Quote of the day
- “Our government has adopted a generous approach to the admission of refugees while ensuring the selection of the most vulnerable people and keeping our country safe and secure, The audit we asked for earlier this year was to ensure that these policy objectives are being met.” — Prime Minister Stephen Harper responding to questions regarding reports the Prime Minister’s Office put a halt to the processing of UN-referred government-assisted refugees earlier this year. At the same time, a security audit was ordered of all Syrian refugees referred by the United Nations in 2014 and 2015.
Thanksgiving on the campaign trail
- Screening out: Accepting refugees for settlement in Canada should not be like a trip to the animal shelter — picking the cutest, healthiest pup for rescue. But a new federal screening process feels a lot like that, adding criteria such as the age of children and whether refugees have a business background into the consideration. That’s just wrong; After screening for potential security threat, Canada should take the most vulnerable, most at risk. That’s our Saturday editorial.
- Platforms: The NDP and the Conservatives both released a costed platform today, following the Liberals who did so in late September. The Conservatives say their election promises will cost $6.8 billion over four years. Stephen Harper released his entire platform in Richmond, B.C. Tom Mulcair and the NDP released their platform in an event at the Montreal this morning as he desperately tries to turn things around for his party. The NDP had released a document outlining what the platform would cost in September but that document was devoid of some of the details of the plan. Meanwhile, Curtis Brown writes about the last days of Harper.
- Southside scramble: Seniors, students and science are dominating the race in Winnipeg South, a suburban riding the Liberals are desperate to win after several tries and one the Tories are trying to hold. In many ways, it’s been a textbook race. It’s a quintessential battleground riding with a huge, much-coveted middle-class vote. It’s got two strong candidates, both with considerable ground games. There’s been some inevitable chatter over a Conservative candidate who sidestepped most debates and suffered a setback when an old anti-abortion video surfaced. And the outcome is anyone’s guess. Mary Agnes Welch takes us to Winnipeg South.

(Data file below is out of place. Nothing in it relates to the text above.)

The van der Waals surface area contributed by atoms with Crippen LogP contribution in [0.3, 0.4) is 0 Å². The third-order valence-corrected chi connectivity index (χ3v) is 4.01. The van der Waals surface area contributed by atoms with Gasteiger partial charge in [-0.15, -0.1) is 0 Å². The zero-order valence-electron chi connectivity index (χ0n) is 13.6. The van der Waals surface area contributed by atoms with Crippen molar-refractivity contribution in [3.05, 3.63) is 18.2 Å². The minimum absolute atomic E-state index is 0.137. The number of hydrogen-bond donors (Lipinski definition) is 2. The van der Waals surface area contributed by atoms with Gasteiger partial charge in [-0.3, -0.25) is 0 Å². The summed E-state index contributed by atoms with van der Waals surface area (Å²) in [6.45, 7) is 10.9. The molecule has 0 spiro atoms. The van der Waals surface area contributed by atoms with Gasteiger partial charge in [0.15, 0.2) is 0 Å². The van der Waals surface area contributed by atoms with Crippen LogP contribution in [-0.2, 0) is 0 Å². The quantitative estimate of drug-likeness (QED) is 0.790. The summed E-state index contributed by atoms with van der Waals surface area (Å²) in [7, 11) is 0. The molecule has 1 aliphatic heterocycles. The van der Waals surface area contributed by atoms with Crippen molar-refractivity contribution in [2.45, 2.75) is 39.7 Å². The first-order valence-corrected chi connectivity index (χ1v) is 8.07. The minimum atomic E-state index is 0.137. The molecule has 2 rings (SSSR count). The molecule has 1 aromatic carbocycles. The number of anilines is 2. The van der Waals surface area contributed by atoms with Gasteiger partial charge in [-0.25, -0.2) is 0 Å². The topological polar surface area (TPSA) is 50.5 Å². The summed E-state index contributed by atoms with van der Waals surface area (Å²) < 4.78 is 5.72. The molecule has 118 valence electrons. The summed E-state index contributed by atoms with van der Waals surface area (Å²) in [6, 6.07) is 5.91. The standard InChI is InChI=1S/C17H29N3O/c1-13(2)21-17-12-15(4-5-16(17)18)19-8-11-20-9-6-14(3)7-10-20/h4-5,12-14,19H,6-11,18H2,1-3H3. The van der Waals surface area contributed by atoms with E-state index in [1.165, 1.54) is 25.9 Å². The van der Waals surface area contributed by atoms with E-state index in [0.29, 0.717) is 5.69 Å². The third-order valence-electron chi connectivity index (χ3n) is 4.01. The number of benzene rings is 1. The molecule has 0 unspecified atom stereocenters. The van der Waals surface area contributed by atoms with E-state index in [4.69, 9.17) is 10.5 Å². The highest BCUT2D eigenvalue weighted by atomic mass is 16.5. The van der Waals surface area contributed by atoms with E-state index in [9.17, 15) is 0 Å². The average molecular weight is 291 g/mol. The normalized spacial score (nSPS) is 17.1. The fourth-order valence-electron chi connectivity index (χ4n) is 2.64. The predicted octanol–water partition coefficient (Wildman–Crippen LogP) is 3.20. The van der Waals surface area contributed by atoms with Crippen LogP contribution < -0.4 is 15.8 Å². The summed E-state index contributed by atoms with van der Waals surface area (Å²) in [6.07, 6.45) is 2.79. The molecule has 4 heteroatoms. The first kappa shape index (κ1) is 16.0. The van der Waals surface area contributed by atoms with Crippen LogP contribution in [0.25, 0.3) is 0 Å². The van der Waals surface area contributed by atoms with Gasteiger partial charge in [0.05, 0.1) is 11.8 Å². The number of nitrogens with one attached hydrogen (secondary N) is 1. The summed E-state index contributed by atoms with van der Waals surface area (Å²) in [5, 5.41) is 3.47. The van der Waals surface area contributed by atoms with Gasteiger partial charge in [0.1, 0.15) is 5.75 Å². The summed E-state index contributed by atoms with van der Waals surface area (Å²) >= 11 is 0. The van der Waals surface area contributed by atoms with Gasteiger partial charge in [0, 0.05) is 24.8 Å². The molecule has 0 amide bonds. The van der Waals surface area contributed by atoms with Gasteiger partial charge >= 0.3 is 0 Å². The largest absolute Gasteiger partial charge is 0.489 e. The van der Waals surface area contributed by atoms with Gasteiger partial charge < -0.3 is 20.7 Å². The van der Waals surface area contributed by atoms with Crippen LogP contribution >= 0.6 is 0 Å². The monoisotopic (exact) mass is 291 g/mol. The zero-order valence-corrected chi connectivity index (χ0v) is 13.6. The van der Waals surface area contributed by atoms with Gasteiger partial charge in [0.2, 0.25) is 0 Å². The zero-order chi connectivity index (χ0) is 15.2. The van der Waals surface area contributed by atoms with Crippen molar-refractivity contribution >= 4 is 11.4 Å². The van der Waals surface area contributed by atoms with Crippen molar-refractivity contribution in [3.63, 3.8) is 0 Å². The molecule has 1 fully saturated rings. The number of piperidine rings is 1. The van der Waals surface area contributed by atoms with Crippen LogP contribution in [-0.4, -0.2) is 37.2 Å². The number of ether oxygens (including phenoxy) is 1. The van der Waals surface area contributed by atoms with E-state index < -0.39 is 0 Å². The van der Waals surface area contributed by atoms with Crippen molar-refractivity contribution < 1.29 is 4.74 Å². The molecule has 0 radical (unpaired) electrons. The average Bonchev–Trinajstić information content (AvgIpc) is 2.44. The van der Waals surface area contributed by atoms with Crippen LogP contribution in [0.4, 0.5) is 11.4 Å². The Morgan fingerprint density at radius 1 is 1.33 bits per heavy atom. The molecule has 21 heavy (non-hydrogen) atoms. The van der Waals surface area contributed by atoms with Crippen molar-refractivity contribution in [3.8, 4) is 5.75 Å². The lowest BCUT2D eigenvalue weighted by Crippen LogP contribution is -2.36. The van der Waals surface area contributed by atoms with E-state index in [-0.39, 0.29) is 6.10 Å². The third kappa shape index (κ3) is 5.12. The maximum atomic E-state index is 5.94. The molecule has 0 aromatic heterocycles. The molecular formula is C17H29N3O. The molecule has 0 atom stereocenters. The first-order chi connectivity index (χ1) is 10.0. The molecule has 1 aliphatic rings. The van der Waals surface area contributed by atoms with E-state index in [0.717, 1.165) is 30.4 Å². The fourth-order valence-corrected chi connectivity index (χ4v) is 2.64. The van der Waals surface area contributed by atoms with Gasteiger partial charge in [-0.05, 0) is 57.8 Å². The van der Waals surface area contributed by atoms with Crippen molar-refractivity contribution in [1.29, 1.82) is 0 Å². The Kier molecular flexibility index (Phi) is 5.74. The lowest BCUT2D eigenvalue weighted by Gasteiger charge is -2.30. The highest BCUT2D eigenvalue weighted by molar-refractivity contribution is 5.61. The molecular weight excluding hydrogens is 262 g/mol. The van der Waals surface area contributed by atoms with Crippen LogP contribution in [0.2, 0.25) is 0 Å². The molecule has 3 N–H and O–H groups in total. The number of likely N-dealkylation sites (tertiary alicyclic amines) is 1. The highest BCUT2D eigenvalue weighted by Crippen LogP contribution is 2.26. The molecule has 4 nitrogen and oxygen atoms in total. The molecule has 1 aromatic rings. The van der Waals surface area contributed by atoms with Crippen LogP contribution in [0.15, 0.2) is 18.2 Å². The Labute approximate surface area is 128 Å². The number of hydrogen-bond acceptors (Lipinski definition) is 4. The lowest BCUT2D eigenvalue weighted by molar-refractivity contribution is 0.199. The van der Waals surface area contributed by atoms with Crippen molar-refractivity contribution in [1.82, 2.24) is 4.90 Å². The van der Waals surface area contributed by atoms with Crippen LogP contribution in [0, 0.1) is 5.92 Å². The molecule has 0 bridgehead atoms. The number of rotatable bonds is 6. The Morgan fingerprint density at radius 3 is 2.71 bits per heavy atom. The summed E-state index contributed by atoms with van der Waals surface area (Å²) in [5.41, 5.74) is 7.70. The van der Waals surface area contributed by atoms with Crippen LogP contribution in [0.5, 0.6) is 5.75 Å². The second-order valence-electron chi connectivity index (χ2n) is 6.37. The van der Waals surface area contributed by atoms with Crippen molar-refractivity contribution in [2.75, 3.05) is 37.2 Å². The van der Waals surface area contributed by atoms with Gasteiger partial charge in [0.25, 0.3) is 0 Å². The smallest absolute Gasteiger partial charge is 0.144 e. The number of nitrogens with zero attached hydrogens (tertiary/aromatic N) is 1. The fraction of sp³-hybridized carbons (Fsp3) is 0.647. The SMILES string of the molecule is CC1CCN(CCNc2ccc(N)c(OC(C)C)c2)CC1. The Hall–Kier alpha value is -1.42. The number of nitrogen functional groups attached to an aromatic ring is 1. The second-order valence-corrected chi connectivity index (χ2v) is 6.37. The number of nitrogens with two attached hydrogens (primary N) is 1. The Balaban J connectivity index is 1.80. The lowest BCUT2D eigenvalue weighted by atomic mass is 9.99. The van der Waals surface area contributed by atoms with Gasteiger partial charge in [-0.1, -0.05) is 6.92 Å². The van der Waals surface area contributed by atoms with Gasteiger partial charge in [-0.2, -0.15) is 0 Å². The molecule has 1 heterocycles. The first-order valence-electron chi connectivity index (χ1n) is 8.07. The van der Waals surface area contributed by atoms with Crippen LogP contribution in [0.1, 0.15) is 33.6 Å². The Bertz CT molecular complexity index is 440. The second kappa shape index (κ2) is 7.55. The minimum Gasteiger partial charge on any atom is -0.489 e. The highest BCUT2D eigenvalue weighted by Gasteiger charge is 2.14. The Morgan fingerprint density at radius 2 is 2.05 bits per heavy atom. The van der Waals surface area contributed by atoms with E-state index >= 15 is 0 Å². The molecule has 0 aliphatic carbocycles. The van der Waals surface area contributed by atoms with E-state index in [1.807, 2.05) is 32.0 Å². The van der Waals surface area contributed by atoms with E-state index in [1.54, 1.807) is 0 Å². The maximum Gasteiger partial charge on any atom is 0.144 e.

Local things to be thankful for
- Front and centre: The University of Manitoba is grateful today after learning the province is kicking in $150-million for its $500-million Front and Centre capital campaign. The money will be spread over seven or eight years, and it would be the largest contribution ever made to a post-secondary capital project.
- Handbill crackdown: Administration is directed to develop a plan to crack down on the proliferation of handbills. The Supreme Court has ruled municipalities can’t ban the placement of handbills, only regulate them. BIZ groups want city hall to follow examples of other communities where handbills aren’t an eyesore. Also, Coun. Jeff Browaty says it’s time for city to re-examine its support for the various community historical museums. Browaty said instead of having a dozen different, tiny museums spread across the city, perhaps their artifacts could be collected into a single location.
In case you missed it
- Missing the point?: Has Conservative Leader Stephen Harper missed the point in this election? As Dan Lett writes, in his attempt to shore up the base, Harper may be shunning new supporters and that could mean a loss on Oct. 19.
- Get out and vote: Jen Zoratti talks about getting out the youth vote in her column. It can be intimidating, but it’s important.
- City matters: There’s a lot at stake for the city of Winnipeg in this federal election. For Mayor Brian Bowman, the focus needs to be on infrastructure spending for cash-strapped cities.
Today in history
- In 1991, A crowd of 5,000 demonstrated at the Manitoba legislature demanding aid to grain farmers suffering from a global subsidy war. Mulroney government pledged $800 million the following day.
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